requirements? How to compare different CSPs with regards to security? How can SMEs add realistic levels of automation to the process of negotiating security requirements with their customers?

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D2.1.2: Report on requirements for Cloud SLA negotiation – Final

In cloud security the “one size fits all” principle does not always apply: different customers have different security requirements, therefore rigid/static cloud security Service Level Agreements (SLA’s) will usually under-/over-provision the customers’ security needs. This fact becomes more critical if we take into account the increasing number of Cloud Service
Providers (CSPs), and the trade-offs associated with security (in particular performance and price). Because, how to provide customers with the cloud security level that is “good enough” for their requirements?
SPECS proposes a user-centric framework to negotiate security SLA’s between customers and CSPs, with the purpose of finding a set of measurable security Service Level Objectives (SLO’s) that fulfills the customer’s requirements. SPECS’ Negotiation framework consists of security SLA evaluation techniques, protocols and architectures to deploy it on top of the SPECS Platform being created by WP1.

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D2.2.1: Report on conceptual framework for Cloud SLA negotiation – Initial

The paucity of comprehensive approaches to specify, assess and quantitatively reason about security in cloud systems is a major impediment that users encounter when they decide to migrate their key applications to the cloud. On one hand, the CSPs are trying to convince End users to trust in the security of their provided services. On the other hand, users should themselves be able to assess and validate the security claims from the CSPs and then select the best provider that suits their security requirements. SPECS addresses this topic by providing a comprehensive framework to support the negotiation of the minimum level of security requested by an End-user when using cloud services. The level of security agreed between a user and a cloud service provider is formally defined within a Security Level Agreement (SLA). SPECS also guarantees the fulfillment of the SLA by providing monitoring and enforcement capabilities.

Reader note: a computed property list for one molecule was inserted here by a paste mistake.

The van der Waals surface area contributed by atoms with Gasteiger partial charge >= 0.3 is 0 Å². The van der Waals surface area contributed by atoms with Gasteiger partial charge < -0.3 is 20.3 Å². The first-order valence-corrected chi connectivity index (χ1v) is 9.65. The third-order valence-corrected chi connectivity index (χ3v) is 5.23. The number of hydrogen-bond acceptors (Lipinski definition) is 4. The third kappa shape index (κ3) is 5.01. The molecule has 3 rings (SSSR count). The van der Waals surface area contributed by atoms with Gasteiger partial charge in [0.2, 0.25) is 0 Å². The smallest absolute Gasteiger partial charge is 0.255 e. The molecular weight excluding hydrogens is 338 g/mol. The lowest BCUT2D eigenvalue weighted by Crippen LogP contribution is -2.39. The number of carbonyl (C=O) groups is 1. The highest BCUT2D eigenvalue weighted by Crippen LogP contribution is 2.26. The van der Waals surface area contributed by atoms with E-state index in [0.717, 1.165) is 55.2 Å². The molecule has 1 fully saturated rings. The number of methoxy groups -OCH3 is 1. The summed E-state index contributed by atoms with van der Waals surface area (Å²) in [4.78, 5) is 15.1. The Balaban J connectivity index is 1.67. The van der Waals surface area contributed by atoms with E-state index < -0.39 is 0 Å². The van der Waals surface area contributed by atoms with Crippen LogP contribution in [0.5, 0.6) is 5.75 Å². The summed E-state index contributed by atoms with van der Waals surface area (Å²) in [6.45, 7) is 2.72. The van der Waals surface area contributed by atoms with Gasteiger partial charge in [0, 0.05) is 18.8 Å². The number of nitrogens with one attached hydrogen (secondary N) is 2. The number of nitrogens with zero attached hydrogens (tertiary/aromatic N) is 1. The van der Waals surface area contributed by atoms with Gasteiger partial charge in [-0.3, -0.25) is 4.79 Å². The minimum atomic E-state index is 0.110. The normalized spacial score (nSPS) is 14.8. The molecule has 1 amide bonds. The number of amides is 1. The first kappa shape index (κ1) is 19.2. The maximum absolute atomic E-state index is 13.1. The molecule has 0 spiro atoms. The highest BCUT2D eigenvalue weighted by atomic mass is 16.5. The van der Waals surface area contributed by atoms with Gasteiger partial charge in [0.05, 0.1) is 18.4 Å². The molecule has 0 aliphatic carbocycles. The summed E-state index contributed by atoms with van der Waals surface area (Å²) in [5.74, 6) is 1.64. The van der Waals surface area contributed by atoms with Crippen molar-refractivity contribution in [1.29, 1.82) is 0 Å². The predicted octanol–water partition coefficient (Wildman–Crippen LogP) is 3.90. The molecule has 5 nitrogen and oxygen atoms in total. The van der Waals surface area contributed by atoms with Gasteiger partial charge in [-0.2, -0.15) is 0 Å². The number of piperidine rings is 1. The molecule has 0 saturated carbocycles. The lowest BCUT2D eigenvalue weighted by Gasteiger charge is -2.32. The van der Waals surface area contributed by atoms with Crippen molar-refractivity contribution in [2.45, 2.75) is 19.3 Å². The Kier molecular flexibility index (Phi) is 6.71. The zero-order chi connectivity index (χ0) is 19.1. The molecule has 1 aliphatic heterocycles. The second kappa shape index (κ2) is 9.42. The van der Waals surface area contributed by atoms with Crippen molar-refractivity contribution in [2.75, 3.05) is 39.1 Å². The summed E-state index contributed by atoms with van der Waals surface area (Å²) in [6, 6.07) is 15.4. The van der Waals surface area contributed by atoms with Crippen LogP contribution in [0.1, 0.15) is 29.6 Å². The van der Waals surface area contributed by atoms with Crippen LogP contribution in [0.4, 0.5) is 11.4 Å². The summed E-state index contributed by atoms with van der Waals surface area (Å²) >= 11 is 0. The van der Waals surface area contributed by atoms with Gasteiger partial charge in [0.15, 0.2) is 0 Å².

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D2.2.2: Report on conceptual framework for Cloud SLA negotiation – Final

This deliverable is the second of two deliverables (D2.2.1, D2.2.2) that presents the negotiation
module and the final description of the contributed techniques to reason about cloud
SLAs.

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D3.1: Available services for monitoring

We present in what follows an analysis of the state-of-the-art services for monitoring in clouds and their appropriateness for SPECS. The aim is to identify how SPECS can improve that state-of-the-art in what concerns the SLA-based cloud security monitoring and to identify the potential concepts, methods and tools that can re-used in the context of SPECS developments.

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D4.1.1: SLA enforcement mechanisms requirements – Preliminary

The activities reported in this deliverable are related to Task T4.1, and are focused on the definition of the requirements for the SLA enforcement module of the SPECS framework. The deliverable will be released in two subsequent versions: in this document, D4.1.1, we aim at identifying the baseline functionalities which the Enforcement module must offer in order to enable the implementation of an SLA, once it has been negotiated and signed, and the management of possible alerts/violations detected during the monitoring phase to apply possible remedies.

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D4.1.2: SLA enforcement mechanisms requirements – Finalised

This deliverable is released in two subsequent versions: in the preliminary version (deliverable D4.1.1), we identified the basic functionalities that the Enforcement module must offer in order to enable the implementation of a signed SLA, and the management of possible alerts/violations detected during the monitoring phase. In this deliverable, we refined and enriched the analysis of different validation scenarios and user stories from the SLA Enforcement perspective, in order to elicit a set of requirements related to the management of two main SAL phases, namely SLA implementation and SLA remediation.

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D4.2.1: Design of the enforcement SLA components – Preliminary

This deliverable is the first of two deliverables (D4.2.1, D4.2.2) that present the design of SPECS enforcement module. While this document presents the preliminary design, D4.2.2 will deliver the final design of Enforcement component.